This is a microstructure of a ductile cast iron with a carbon content of 3.6% and a silicon content of 2.6% by weight.
The microstructure above has two main constituents. The round dark grey spots are nodules of graphite and the background or matrix of the alloy is pearlite with some ferrite present. Pearlite is a fine mixture of ferrite and iron carbide.
Technical Factors for Ductile Iron Castings
A high cooling rate and a low carbon equivalent favours the formation of white cast iron whereas a low cooling rate or a high carbon equivalent promotes grey cast iron. During solidification, the major proportion of the carbon precipitates in the form of graphite or cementite. When solidification is just complete, the precipitated phase is embedded in a matrix of austenite which has an equilibrium carbon concentration of about 2 wt%. On further cooling, the carbon concentration of the austenite decreases as more cementite or graphite precipitates from solid solution.
For conventional cast irons, the austenite then decomposes into pearlite at the eutectoid temperature. However, in grey cast irons, if the cooling rate through the eutectoid temperature is sufficiently slow, then a completely ferritic matrix is obtained with the excess carbon being deposited on the already existing graphite. To convert the flakes of graphite to spheres, a nodulariser such as magnesium or cerium is used. This is added to the melt just prior to casting and is used to remove as much of the sulphur in the melt as possible. Sulphur is a surface active material and tends to come out of solution at surface boundaries, in this case at the graphite/matrix boundary. It also reduces surface tension allowing the graphite to form irregular shapes, such as flakes, if the sulphur is present in large enough quantities. By reducing the sulphur levels (usually to below 0.003%) with magnesium, which forms magnesium sulphide when the melt is treated with Ferro Silicon Magnesium, the surface tension increases on the graphite at the graphite/matrix boundary "pulling" the graphite into a more regular shape, in this case - spheres.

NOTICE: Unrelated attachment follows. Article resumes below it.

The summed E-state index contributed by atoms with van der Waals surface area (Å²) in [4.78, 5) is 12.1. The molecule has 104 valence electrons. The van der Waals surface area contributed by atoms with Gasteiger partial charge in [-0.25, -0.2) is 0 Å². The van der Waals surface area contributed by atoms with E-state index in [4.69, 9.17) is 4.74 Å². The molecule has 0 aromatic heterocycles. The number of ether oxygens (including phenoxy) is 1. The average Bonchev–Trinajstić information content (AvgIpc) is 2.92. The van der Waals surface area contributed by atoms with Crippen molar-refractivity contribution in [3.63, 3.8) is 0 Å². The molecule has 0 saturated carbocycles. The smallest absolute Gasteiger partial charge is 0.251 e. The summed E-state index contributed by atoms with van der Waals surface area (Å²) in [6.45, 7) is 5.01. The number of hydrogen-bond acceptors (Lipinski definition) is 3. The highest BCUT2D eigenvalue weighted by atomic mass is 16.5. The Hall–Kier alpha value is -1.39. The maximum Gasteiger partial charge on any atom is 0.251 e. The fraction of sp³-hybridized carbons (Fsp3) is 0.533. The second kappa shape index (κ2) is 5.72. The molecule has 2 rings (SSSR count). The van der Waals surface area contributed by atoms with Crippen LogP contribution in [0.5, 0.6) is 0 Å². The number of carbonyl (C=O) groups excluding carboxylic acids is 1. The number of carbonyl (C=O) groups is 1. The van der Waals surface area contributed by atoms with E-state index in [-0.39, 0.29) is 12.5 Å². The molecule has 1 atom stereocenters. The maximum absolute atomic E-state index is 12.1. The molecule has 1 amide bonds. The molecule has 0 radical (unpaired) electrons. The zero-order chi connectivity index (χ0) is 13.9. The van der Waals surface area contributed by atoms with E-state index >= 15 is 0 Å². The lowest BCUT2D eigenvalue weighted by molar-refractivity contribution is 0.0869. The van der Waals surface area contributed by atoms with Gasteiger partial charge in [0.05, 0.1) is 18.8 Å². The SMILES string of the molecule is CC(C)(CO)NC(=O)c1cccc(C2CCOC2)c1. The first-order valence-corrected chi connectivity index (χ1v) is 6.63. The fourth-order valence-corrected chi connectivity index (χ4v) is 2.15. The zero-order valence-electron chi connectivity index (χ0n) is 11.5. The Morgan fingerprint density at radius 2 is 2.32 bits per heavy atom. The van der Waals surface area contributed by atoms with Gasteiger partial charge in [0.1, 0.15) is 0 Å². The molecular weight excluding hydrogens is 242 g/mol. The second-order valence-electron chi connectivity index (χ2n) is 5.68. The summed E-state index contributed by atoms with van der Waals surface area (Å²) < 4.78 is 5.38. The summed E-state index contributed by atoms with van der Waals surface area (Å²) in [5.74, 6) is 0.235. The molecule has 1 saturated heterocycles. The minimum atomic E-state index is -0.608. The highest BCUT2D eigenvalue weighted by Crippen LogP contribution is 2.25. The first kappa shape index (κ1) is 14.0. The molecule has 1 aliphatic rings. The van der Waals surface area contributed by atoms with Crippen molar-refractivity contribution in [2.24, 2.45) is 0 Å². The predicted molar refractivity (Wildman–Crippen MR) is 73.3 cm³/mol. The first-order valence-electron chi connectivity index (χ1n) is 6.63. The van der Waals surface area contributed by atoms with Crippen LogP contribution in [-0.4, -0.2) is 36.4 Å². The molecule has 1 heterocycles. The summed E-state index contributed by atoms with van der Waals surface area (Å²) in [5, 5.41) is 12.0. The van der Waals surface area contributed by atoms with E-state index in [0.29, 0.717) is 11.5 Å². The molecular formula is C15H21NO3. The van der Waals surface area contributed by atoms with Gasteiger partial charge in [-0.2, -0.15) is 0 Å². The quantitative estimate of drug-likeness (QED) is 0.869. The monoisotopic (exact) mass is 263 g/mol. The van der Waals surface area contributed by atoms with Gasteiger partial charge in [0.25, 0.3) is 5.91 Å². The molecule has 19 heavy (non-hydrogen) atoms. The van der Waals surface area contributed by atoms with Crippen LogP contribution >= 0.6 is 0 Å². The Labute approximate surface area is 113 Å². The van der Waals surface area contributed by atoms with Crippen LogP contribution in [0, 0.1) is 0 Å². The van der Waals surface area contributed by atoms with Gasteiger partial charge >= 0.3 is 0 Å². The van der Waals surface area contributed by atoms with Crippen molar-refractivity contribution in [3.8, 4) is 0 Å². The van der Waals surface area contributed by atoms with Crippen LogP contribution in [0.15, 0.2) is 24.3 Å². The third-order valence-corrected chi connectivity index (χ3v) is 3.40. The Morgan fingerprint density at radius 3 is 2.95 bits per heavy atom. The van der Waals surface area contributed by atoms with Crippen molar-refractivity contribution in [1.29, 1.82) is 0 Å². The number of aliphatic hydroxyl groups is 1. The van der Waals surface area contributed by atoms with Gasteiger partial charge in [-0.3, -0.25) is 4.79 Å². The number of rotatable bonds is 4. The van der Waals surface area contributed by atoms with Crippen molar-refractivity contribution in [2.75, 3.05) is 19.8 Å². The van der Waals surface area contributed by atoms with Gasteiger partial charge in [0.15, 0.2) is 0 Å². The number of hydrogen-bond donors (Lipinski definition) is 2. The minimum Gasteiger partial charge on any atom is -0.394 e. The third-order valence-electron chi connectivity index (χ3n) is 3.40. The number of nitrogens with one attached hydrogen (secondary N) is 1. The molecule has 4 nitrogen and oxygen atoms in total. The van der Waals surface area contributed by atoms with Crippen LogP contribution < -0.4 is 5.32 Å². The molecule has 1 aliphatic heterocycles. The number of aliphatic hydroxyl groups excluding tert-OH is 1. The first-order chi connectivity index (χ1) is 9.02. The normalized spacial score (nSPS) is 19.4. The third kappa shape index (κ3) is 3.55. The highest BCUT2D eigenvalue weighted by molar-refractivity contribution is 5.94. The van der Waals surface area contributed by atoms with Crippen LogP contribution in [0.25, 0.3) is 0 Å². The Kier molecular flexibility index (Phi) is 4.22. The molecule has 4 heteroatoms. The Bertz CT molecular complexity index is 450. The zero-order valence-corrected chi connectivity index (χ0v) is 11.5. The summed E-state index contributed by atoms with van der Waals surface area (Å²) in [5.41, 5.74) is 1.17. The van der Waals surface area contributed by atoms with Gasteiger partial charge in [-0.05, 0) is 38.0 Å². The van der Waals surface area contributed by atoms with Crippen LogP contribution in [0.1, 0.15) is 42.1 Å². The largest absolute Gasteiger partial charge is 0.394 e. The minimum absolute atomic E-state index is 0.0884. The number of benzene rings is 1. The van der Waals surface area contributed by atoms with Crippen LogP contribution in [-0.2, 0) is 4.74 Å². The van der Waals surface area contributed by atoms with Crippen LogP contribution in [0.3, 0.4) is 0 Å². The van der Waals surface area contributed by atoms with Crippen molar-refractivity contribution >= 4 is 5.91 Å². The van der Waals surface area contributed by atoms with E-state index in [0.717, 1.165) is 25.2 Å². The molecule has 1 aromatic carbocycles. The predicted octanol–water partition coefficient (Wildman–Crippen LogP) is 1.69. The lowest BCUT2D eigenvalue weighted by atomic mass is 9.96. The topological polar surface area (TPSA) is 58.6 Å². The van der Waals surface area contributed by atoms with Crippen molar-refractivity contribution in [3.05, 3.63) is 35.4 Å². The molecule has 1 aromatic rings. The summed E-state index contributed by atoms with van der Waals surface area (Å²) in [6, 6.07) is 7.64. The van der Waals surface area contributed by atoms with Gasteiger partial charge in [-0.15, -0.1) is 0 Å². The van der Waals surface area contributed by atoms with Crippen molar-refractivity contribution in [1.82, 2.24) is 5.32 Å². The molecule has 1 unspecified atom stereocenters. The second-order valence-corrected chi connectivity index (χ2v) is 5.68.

If cast iron is subject to a compressive load the stress points at the end of the graphite flakes are not particularly detrimental and flake graphite cast iron is excellent under compressive load, although its use is more limited in situations where it is subject to bending or shock loading as these stress points cause a brittle failure at stresses above the tensile strength of the grade used. If a material is required that needs to withstand bending, tensional or shock loading then a ductile cast iron may be more suitable as the spheres remove these stress points and give a material with mechanical properties more in line with a cast mild steel.
Ductile iron can be alloyed with small amounts of copper to produce increasingly stronger irons as the alloy levels are increased. This is achieved by controlling the amount of ferrite and pearlite in the iron matrix. Ferrite is much softer that pearlite so an alloy is used, along with lower levels of carbon and silicon, which will promote a pearlitic structure. These alloyed ductile irons have applications where a higher tensile strength or hardness is required, although it should be noted that as the tensile strength increases the ductility decreases. These alloys also produce an iron that can respond to heat treatment, particularly flame or induction hardening, although this is uncommon. The only heat treatment routinely used is either stress relieving or annealing.
With the addition of nickel, molybdenum and copper an alloy can be produced that can be austempered. This produces a range of Austempered Ductile Irons (or ADI) which have high strength and hardness and can also work harden. They are covered by a separate production standard, BS ISO 17804:2005
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